June 14, 2024

The slasher in middle age: ‘Texas Chainsaw Massacre’ hits 50

IRVING, May 26 — It was shot quickly on a limited budget with unknown actors wearing the same sweat-soaked outfits for weeks on end.

So if The Texas Chainsaw Massacre had disappeared without a trace, not many people would have been surprised.

Instead, it’s celebrating its 50th anniversary this year, a half-century in which it has been the benchmark for a subgenre of horror — the slasher movie.

“There’s no corner of the earth that you can go to and say the Texas Chainsaw Massacre title and not have somebody know what you’re talking about, whether they’ve seen the movie or not,” said Chase Andersen of Exurbia Films, which owns the rights to the franchise.


“It’s become part of the modern nomenclature. It’s as American as apple pie.”

Just not the kind of apple pie that grandma made.

In 1974, director Tobe Hooper hit upon a formula that would inspire countless copycats: a happy-go-lucky group of young people stumble upon an isolated house occupied by a masked lunatic who proceeds to chop them up with sharp things.


Leatherface — the lunatic — wields a chainsaw and a hammer to devastating effect, cutting up one man as he sits in his wheelchair, disemboweling another as a young women watches from the meathook he hung her on, and smashing one guy in the head.

“Michael Myers (Halloween) wears a mask, you know, Jason (Friday the 13th) wears a mask. I mean, Leatherface was the first guy to do it,” said Josh Hazard, who had gathered with other horror fans to mark Texas Frightmare Weekend.

“It really set a precedent for how horror movies were going to go.”


If it is now obvious that The Texas Chainsaw Massacre was something special, it didn’t appear like that at the time.

Actor Ed Neal, whose early appearance as a wild-eyed hitchhiker presages the violence that is to come, told AFP it hadn’t felt like a genre-defining project.

“They come in and give me the script. And I go: ‘Get the hell out of here with this,’” he said. “I thought, well, nobody will ever see it.

“And here we are.”

Actor Edwin Neal, who played Hitchhiker in the 1974 ‘Texas Chainsaw Massacre’ movie, attends the Texas Frightmare Weekend. — AFP pic

Like the recent Netflix word-of-mouth hit Baby Reindeer, The Texas Chainsaw Massacre claims with its opening crawl to have been based on true events.

Some audiences really bought into that, says Neal, who claims some Japanese fans thought it was a documentary.

“They thought it was real footage. ‘How did they get the camera in there? Didn’t they eat the camera guy?’ I said: ‘yeah, they probably did.’”

‘It smelled really bad’

The Massacre franchise has mushroomed in the last five decades, with prequels, sequels, remakes and even video games.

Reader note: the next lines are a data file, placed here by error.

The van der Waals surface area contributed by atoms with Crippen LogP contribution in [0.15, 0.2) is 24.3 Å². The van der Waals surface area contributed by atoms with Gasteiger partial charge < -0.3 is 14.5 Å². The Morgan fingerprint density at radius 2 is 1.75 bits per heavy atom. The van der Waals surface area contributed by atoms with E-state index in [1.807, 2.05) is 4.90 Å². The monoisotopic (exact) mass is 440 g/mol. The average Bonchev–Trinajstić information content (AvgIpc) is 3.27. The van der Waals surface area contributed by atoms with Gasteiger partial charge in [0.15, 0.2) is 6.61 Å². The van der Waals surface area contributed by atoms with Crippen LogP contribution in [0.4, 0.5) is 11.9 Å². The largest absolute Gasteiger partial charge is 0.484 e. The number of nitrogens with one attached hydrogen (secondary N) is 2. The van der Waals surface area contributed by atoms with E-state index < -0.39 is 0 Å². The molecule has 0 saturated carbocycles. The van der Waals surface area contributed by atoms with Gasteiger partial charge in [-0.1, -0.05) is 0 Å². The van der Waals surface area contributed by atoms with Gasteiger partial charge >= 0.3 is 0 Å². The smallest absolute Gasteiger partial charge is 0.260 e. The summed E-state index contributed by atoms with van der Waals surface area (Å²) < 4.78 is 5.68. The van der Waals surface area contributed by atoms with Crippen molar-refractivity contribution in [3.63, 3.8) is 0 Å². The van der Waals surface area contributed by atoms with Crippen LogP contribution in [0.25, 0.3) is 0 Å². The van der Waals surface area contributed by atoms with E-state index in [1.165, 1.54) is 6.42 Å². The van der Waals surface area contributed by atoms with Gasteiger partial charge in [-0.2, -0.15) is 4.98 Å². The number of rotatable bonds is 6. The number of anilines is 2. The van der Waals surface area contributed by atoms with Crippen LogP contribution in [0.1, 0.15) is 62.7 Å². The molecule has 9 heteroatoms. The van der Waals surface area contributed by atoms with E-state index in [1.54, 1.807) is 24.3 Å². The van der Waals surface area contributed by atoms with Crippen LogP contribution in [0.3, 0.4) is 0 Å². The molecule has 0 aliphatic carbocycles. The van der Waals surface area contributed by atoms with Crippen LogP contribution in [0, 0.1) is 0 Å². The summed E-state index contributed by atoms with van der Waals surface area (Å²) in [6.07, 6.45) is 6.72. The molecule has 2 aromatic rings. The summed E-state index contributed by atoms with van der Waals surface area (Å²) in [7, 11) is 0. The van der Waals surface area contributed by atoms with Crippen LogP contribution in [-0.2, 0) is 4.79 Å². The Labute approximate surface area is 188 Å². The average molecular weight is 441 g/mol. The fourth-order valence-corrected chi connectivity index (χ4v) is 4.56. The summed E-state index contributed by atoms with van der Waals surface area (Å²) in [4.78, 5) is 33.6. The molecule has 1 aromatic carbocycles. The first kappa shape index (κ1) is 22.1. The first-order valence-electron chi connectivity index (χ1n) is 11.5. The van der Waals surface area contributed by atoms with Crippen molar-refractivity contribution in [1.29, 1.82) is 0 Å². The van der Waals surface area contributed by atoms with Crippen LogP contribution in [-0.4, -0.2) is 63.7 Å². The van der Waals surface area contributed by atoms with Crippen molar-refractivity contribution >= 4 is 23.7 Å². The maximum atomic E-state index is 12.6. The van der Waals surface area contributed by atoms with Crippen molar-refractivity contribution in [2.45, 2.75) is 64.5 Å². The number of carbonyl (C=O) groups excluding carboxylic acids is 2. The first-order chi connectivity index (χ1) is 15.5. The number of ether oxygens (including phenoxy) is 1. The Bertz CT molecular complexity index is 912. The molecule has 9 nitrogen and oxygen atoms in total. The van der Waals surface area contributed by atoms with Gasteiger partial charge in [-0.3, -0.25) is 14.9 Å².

Still, most fans agree, Leatherface’s 1974 outing stands atop the pile.

“To this day, there’s still not another movie like The Texas Chainsaw Massacre,” said Ronnie Hobbs of Gun Interactive, which launched a video game based on the film last year.

“Even the sequels and none of the remakes can capture that grittiness and that uncomfortableness of the original.”

Perhaps some of that is down to the bare-bones production, says Andersen of Exurbia Films.

“Having a shoestring budget… they had to get really creative,” he said. “They didn’t have the luxury of having multiple props or multiple costumes.

“A perfect example would be Gunnar Hansen when he portrayed Leatherface. He had to wear the same costume throughout the entire shoot, and by the end of the shoot, it smelled really bad.”

Teri McMinn, who played one of Leatherface’s victims, said the film’s creative cinematography and its relative lack of actual bloodshed — most of the violence is hinted at, rather than seen — mean she is proud of her part in cinema history.

“This particular one is in the Museum of Modern Art,” she said, referring to the New York institution which is also holding a week-long exhibition on the movie in August.

One bit of camerawork has entered cinematic folklore as true art — a low angle tracking shot that follows her character as she walks up to the house of horrors.

The real terror for McMinn at the time was not the gore, but the prominent place of her backside on the big screen.

“I watched it the first time and I went, ‘oh, my God.’ It was in CinemaScope and Technicolor and I’m just petrified that my mother and my aunt would see it,” she laughed. — AFP

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